News

From Ireland and Michigan, a Funeral Director Echoes Poetic Insights of Heaney and O'Driscoll

Author: Bill Schmitt

Thomas P. Lynch, a poet and funeral director with roots in Ireland and Michigan, combined reflections on life and death with tributes to two recently deceased Irish poets when he spoke at Notre Dame on September 9, 2016. The occasion was the Cushwa Center’s annual Hibernian Lecture, focused this year on the genius of Seamus Heaney and Dennis O’Driscoll, considered from Lynch’s distinct perspective as an Irish-American writer who deals professionally with death and dying. He honored the two masters of multiple genres, who died in 2013 and 2012 respectively, by recalling their inspiration for his own writing.…

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Cushwa Center Director Cummings to Lead Catholic Historian Group

Author: Bill Schmitt

Kathleen Sprows Cummings, director of Notre Dame’s Cushwa Center for the Study of American Catholicism, begins her term on Jan. 6 as president of the American Catholic Historical Association for 2017. Cummings, an associate professor of American studies and history, rose to the leadership position during the association’s annual conference in Denver.…

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Race, Celibacy, and Religion in the 19th Century: A Conversation with Alexandria Griffin

Author: Bill Schmitt

Alexandria Griffin, a Ph.D. candidate at Arizona State University, received a 2016 research travel grant to utilize Notre Dame’s University Archives in probing “intersections of race, gender, and celibacy.” Her dissertation proposal aimed to illuminate the experiences of African American communities of Catholic priests and nuns—and of African American Shakers—during the 19th century. Heather Grennan Gary, the Cushwa Center’s communications and outreach specialist, interviewed Griffin about her on-campus research in May 2016. This inquiry, Griffin explained, could provide new insights into African American perceptions of particular, prescribed religious traditions.…

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Grant Recipient Foregrounds Catholic Women's History in "Transnational" Activism

Author: Bill Schmitt

Stephen Andes, an assistant professor of history at Louisiana State University and author of The Vatican and Catholic Activism in Mexico and Chile: The Politics of Transnational Catholicism, 1920–1940, received a Cushwa Center research travel grant to utilize Notre Dame’s University Archives in early October 2016. He supplemented his previous international research with unique insights into Mexican Catholic Action and U.S. perspectives to advance his work on a project titled “Catholic Vagabond: The Transnational Life and Times of Sofia del Valle.” His visit to Notre Dame enriched his biography of Sofia del Valle, whose life illuminates the early phases of Latin American Catholic women’s activism. Andes explores in her story various aspects of gender, race, lay Catholicism, Church history, and broader historical trends from a transnational perspective.…

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Notre Dame Gains Scholarly Resources for Black Catholic History Month and Beyond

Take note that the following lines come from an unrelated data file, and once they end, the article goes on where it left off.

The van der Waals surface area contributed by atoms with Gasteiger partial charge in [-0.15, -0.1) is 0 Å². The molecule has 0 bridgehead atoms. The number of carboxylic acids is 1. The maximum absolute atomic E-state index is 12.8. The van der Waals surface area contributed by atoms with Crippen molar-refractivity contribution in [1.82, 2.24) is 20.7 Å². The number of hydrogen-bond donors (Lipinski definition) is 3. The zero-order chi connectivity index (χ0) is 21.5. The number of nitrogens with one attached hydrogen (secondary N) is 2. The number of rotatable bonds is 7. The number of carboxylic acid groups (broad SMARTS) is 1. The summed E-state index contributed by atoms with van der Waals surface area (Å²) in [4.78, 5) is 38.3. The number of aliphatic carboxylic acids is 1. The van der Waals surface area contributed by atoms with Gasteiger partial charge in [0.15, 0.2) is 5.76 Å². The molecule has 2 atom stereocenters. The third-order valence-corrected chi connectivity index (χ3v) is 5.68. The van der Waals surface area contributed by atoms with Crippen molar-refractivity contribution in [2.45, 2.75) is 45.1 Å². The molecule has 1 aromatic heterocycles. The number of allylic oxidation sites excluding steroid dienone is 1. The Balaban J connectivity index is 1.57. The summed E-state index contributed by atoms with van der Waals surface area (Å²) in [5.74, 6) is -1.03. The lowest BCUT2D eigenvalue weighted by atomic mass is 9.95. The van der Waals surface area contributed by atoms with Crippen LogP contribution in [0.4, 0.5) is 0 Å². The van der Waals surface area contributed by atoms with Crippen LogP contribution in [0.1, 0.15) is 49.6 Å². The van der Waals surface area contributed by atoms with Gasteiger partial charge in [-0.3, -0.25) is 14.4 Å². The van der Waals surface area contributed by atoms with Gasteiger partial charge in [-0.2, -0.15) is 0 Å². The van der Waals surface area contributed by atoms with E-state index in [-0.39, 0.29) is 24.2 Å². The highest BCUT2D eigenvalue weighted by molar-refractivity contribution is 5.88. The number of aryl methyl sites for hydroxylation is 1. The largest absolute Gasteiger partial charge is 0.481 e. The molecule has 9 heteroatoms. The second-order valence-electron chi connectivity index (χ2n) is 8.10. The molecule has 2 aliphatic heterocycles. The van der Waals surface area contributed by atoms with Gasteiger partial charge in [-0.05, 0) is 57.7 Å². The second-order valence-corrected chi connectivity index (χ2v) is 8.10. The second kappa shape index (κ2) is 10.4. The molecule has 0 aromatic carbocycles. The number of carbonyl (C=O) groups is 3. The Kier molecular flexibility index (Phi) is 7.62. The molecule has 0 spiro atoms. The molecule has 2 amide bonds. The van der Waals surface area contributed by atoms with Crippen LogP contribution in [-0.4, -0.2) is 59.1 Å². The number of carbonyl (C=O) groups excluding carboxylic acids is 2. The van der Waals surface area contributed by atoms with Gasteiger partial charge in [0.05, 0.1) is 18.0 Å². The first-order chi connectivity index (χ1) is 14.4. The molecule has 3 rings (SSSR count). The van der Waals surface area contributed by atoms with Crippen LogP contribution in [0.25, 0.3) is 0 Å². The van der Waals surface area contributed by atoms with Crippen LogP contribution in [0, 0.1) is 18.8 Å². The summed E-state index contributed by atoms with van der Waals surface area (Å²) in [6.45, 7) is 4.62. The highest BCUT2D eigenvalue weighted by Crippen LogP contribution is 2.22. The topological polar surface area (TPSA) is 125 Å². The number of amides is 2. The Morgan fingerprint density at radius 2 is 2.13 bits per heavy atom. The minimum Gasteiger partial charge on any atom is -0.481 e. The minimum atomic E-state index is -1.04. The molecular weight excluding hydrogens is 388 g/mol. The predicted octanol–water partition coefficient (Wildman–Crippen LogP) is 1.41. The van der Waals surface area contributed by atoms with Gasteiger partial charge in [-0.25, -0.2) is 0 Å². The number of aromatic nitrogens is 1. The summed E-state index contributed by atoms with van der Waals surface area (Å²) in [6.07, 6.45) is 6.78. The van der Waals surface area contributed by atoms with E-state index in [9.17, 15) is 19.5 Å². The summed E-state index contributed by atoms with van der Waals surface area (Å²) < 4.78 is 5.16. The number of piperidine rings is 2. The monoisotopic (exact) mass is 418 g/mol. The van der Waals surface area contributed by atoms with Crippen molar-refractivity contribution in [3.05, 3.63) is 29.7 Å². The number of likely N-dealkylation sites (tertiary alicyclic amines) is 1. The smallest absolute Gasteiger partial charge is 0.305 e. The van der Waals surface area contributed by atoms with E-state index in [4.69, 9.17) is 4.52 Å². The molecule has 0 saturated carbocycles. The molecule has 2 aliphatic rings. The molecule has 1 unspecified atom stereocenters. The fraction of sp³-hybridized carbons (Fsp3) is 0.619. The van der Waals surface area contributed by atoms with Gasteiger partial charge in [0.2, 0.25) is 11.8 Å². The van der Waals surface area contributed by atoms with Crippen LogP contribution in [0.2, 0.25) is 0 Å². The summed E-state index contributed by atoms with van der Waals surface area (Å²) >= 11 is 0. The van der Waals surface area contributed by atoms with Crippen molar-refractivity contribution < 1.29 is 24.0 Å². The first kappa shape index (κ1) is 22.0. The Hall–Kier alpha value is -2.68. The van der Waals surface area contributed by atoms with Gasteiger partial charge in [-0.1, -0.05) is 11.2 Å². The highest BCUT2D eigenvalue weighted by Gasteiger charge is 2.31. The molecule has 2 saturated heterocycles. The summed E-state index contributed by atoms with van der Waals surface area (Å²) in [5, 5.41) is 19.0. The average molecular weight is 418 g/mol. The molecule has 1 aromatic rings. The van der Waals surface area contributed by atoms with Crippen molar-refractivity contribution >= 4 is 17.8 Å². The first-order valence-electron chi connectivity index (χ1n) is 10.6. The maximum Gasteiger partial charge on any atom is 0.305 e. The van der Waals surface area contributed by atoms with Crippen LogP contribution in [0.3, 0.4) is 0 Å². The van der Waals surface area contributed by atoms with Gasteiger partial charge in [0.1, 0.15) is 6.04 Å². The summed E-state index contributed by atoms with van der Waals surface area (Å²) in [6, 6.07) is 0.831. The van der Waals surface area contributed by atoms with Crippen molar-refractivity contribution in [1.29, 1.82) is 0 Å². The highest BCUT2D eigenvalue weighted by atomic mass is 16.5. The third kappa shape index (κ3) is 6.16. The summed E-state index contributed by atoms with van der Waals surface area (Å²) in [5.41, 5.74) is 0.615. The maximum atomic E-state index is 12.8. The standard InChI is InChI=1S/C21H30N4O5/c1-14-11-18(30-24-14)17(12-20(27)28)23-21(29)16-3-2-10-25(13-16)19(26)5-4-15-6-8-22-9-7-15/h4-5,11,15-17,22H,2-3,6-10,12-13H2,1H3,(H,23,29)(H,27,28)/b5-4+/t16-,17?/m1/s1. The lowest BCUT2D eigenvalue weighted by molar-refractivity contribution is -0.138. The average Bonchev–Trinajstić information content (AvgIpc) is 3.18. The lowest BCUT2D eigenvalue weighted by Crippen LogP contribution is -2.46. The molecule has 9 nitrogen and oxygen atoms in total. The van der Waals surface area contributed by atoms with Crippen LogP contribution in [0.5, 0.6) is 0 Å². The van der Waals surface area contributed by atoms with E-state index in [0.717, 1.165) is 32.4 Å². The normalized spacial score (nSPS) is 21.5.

Author: Bill Schmitt

African American Catholics are the focus of Black Catholic History Month, celebrated every November. This year’s focus has been extended and energized at Notre Dame as the University prepares major new resources for ongoing studies of religious experiences and social contexts highlighted during this month.…

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Call for Papers: North Atlantic Catholic Communities in Rome, 1622-1939

Author: Heather Gary

The Cushwa Center invites interested scholars to submit proposals for papers dealing with any aspect of the presence in the Eternal City of individuals as well as communities originating from present-day England, Wales, Scotland, Ireland, English- and French-speaking Canada, and the United States.

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In new book, Arts and Letters dean reveals Jesuits’ impact on global history

Author: Josh Weinhold

Mcgreevy Book2

In his new book, American Jesuits and the World: How an Embattled Religious Order Made Modern Catholicism Global (Princeton University Press), McGreevy uses those individual religious experiences and others as a gateway to a larger narrative. The book traces how the religious order grew from 600 men in 1814 to roughly 17,000 men a century later. McGreevy argues that their odyssey of expulsion (by European nationalists worried about excessive Jesuit loyalty to the papacy) and reconstruction (as Jesuits launched a counterculture centered around parishes, schools, and universities) powerfully shaped modern history.

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An interview with Rebecca Berru Davis

Author: Heather Gary

Rebecca Berru DavisDavis

Rebecca Berru Davis is one of nearly 50 scholars presenting research at the upcoming Conference on the History of Women Religious (HWR), a triennial gathering that runs from June 26-29 at Santa Clara University. Davis studies women artists of the early Liturgical Movement in the United States, from 1932 to 1962. She just completed two years at St. John’s University in Collegeville, Minnesota, where she was a Louisville Institute Postdoctoral Fellow. At HWR she will present a talk about Sister Helene O’Connor, O.P., titled “Liturgical Art: An Apostolate and Pedagogy For Artists and Educators.” She recently spoke with Heather Grennan Gary about her work.…

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